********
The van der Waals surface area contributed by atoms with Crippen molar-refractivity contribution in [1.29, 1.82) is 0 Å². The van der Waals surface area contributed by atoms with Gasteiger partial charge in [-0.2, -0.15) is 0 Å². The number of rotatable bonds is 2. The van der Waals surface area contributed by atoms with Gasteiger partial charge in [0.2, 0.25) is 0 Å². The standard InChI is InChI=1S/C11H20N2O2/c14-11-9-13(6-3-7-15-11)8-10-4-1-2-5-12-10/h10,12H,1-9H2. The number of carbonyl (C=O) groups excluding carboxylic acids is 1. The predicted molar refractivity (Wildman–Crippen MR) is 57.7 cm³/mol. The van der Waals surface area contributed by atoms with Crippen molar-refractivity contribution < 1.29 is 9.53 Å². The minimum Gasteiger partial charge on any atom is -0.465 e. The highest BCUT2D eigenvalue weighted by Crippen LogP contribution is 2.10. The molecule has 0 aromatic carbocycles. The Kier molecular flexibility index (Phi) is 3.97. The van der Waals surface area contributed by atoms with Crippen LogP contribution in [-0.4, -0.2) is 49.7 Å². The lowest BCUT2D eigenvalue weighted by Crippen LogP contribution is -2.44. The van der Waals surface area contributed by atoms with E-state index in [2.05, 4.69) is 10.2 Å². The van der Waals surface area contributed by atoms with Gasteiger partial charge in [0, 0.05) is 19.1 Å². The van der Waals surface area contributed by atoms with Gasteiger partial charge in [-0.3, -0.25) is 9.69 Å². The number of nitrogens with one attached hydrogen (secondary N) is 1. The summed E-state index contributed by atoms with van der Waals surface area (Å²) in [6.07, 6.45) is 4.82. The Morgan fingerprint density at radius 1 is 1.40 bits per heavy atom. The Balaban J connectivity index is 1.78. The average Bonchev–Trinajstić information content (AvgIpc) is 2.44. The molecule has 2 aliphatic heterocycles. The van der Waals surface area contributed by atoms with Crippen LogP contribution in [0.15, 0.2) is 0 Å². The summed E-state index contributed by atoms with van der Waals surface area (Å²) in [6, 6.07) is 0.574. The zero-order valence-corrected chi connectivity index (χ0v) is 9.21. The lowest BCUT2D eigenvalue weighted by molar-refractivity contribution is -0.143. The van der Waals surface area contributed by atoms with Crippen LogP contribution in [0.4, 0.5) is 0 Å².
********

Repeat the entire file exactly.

The van der Waals surface area contributed by atoms with Crippen molar-refractivity contribution in [1.29, 1.82) is 0 Å². The van der Waals surface area contributed by atoms with Gasteiger partial charge in [-0.2, -0.15) is 0 Å². The number of rotatable bonds is 2. The van der Waals surface area contributed by atoms with Gasteiger partial charge in [0.2, 0.25) is 0 Å². The standard InChI is InChI=1S/C11H20N2O2/c14-11-9-13(6-3-7-15-11)8-10-4-1-2-5-12-10/h10,12H,1-9H2. The number of carbonyl (C=O) groups excluding carboxylic acids is 1. The predicted molar refractivity (Wildman–Crippen MR) is 57.7 cm³/mol. The van der Waals surface area contributed by atoms with Crippen molar-refractivity contribution < 1.29 is 9.53 Å². The minimum Gasteiger partial charge on any atom is -0.465 e. The highest BCUT2D eigenvalue weighted by Crippen LogP contribution is 2.10. The molecule has 0 aromatic carbocycles. The Kier molecular flexibility index (Phi) is 3.97. The van der Waals surface area contributed by atoms with Crippen LogP contribution in [-0.4, -0.2) is 49.7 Å². The lowest BCUT2D eigenvalue weighted by Crippen LogP contribution is -2.44. The van der Waals surface area contributed by atoms with E-state index in [2.05, 4.69) is 10.2 Å². The van der Waals surface area contributed by atoms with Gasteiger partial charge in [0, 0.05) is 19.1 Å². The van der Waals surface area contributed by atoms with Gasteiger partial charge in [-0.3, -0.25) is 9.69 Å². The number of nitrogens with one attached hydrogen (secondary N) is 1. The summed E-state index contributed by atoms with van der Waals surface area (Å²) in [6.07, 6.45) is 4.82. The Morgan fingerprint density at radius 1 is 1.40 bits per heavy atom. The Balaban J connectivity index is 1.78. The average Bonchev–Trinajstić information content (AvgIpc) is 2.44. The molecule has 2 aliphatic heterocycles. The van der Waals surface area contributed by atoms with Crippen LogP contribution in [0.15, 0.2) is 0 Å². The summed E-state index contributed by atoms with van der Waals surface area (Å²) in [6, 6.07) is 0.574. The zero-order valence-corrected chi connectivity index (χ0v) is 9.21. The lowest BCUT2D eigenvalue weighted by molar-refractivity contribution is -0.143. The van der Waals surface area contributed by atoms with Crippen LogP contribution in [0.4, 0.5) is 0 Å².